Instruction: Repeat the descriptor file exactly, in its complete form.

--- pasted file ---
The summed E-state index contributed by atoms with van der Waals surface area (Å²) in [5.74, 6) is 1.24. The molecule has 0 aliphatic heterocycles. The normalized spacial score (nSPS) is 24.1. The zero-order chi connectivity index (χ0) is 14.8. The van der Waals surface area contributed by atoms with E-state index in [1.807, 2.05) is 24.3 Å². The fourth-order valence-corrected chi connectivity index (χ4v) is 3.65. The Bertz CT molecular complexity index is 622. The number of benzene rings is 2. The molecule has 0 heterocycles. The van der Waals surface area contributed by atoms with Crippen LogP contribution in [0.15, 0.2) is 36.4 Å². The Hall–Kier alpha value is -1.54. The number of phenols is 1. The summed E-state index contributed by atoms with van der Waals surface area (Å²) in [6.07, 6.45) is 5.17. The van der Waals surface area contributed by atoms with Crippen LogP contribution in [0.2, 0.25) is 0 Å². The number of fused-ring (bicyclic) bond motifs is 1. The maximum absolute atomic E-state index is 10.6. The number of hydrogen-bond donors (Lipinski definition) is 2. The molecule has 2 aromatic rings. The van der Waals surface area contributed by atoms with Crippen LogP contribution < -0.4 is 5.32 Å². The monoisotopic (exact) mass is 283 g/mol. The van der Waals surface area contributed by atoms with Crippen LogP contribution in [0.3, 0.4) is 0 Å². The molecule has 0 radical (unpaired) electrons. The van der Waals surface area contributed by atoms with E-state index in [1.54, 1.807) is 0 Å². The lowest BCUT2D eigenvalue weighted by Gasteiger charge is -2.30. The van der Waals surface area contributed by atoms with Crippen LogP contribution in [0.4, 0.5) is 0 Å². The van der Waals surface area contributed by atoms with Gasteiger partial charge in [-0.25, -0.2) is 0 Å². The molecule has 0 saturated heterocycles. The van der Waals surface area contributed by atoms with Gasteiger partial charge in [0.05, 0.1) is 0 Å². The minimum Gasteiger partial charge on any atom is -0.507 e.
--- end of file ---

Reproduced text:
The summed E-state index contributed by atoms with van der Waals surface area (Å²) in [5.74, 6) is 1.24. The molecule has 0 aliphatic heterocycles. The normalized spacial score (nSPS) is 24.1. The zero-order chi connectivity index (χ0) is 14.8. The van der Waals surface area contributed by atoms with E-state index in [1.807, 2.05) is 24.3 Å². The fourth-order valence-corrected chi connectivity index (χ4v) is 3.65. The Bertz CT molecular complexity index is 622. The number of benzene rings is 2. The molecule has 0 heterocycles. The van der Waals surface area contributed by atoms with Crippen LogP contribution in [0.15, 0.2) is 36.4 Å². The Hall–Kier alpha value is -1.54. The number of phenols is 1. The summed E-state index contributed by atoms with van der Waals surface area (Å²) in [6.07, 6.45) is 5.17. The van der Waals surface area contributed by atoms with Crippen LogP contribution in [0.2, 0.25) is 0 Å². The number of fused-ring (bicyclic) bond motifs is 1. The maximum absolute atomic E-state index is 10.6. The number of hydrogen-bond donors (Lipinski definition) is 2. The molecule has 2 aromatic rings. The van der Waals surface area contributed by atoms with Crippen LogP contribution < -0.4 is 5.32 Å². The monoisotopic (exact) mass is 283 g/mol. The van der Waals surface area contributed by atoms with Crippen LogP contribution in [0.3, 0.4) is 0 Å². The molecule has 0 radical (unpaired) electrons. The van der Waals surface area contributed by atoms with E-state index in [1.54, 1.807) is 0 Å². The lowest BCUT2D eigenvalue weighted by Gasteiger charge is -2.30. The van der Waals surface area contributed by atoms with Crippen LogP contribution in [0.4, 0.5) is 0 Å². The van der Waals surface area contributed by atoms with Gasteiger partial charge in [-0.25, -0.2) is 0 Å². The molecule has 0 saturated heterocycles. The van der Waals surface area contributed by atoms with Gasteiger partial charge in [0.05, 0.1) is 0 Å². The minimum Gasteiger partial charge on any atom is -0.507 e.